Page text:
Here ya go in dumb graph form--I hate excel graphs and refuse to spend anymore time cleaning this up--it's based on data posted by others so maybe it's fake news but it's easier to look at ;)
I think your dates are backwards on the graph, at least for rifle and muzzleloader. The highest success ratios were from 2015 to 2018. This seems to indicate they were 2008 - 2011. This would also indicate rifle success increased at a higher rate than muzzleloader success.
 
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I think your dates are backwards on the graph, at least for rifle and muzzleloader. The highest success ratios were from 2015 to 2018. This seems to indicate they were 2008 - 2011. This would also indicate rifle success increased at a higher rate than muzzleloader success.
Yikes! My bad--I fixed it. I have all sorts of excuses as to why I suck but I don't want to bore ya--thanks!
 

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I'll admit when the regulations on optics changed a few years I was surprised. It seemed like a radical move. Almost like cheating a little bit... I have since CHANGED my tune. I think it boils down to what is an "ethical shot". If you are hunting ML and you see a nice buck at 100 yards, you're going to TAKE the shot regardless of whether you are hunting with optics or steel sights. The question is what method will give you the best opportunity for a "clean kill"?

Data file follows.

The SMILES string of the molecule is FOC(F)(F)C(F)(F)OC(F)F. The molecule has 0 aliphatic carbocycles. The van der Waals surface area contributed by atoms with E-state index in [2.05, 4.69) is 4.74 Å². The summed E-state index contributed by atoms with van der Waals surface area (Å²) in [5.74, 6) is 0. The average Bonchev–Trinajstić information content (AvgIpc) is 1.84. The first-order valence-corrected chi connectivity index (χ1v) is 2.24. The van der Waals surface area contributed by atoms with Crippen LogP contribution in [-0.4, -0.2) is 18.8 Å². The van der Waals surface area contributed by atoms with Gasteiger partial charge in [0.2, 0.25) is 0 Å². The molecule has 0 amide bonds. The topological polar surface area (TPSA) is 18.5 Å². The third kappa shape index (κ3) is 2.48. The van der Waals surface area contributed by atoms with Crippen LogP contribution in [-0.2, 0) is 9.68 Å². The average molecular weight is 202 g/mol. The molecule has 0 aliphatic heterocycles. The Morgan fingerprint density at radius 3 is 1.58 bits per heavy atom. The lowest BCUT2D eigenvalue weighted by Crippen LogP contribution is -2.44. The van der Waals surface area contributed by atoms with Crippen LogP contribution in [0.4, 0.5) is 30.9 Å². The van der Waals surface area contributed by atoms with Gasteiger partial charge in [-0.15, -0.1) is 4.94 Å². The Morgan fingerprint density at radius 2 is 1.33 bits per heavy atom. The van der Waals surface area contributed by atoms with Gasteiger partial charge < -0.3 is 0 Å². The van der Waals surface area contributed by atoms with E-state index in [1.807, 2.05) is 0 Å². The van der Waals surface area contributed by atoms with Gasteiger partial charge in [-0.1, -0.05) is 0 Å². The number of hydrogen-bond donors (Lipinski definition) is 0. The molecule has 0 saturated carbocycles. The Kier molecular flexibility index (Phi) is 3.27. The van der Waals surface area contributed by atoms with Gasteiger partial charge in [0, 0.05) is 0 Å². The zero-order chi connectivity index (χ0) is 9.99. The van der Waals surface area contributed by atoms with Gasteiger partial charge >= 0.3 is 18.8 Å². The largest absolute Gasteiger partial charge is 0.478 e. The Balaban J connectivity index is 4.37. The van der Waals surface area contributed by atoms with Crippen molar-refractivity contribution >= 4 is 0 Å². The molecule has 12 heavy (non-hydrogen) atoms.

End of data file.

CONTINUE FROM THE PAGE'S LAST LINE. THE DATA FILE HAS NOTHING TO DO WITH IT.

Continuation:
For those of us who's eyesight is diminishing and also for the rising generation of young hunters(many of whom have seldom if ever shot with open sights) optics on ML is a huge blessing.
I had the chance to hunt ML deer with 12 and 15 year old daughters this past season. They both were successful in filling their tags. We did our homework. We spent time at the range getting comfortable with the gun, we scouted a good area for deer that wouldn't require shots over 150 yards and we had a little/lot of luck come our way. My 12 year old made a 120 yard shot on opening day and my 15 year old made a 95 yard shot the following Saturday. One shot, one kill. In both cases, the deer didn't go more than 50 yards. I can almost guarantee if we were forced to use open sights, the result would have been much different. More than likely a shoot and miss... Or worse, a wounded animal that would have suffered and eventually died without being found. BTW, that's a great way to discourage first time hunters from ever taking the field again.
So my question is, do optics aid in "taking a more ethical shot"? As long as it is a reasonable distance, I think most logical people would say YES. Hope the DNR thinks so too!!
I've been torn on this subject but what DNB just explained has changed my mind and gives some pretty good reasons why the DWR should leave the muzzleloader regulations the same as they are right now.
 

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Packout made some great points, especially that any deer 'saved' by getting rid of muzzy scopes would very well be harvested by unchecked rifle hunters. I didn't think about that aspect of it.

I do think it's interesting that archery success is relatively flat even with the improvements in archery tech. This sorta makes sense, I don't see a tremendous advantage in the new bows over my 2010 Hoyt.
Getting to archery range is hard lol forget bow technology.

I'm an average hunter and closing the 80-90 yard range down to 40-50 yards can be quite the challenge depending on circumstance, even with a Hoyt 😂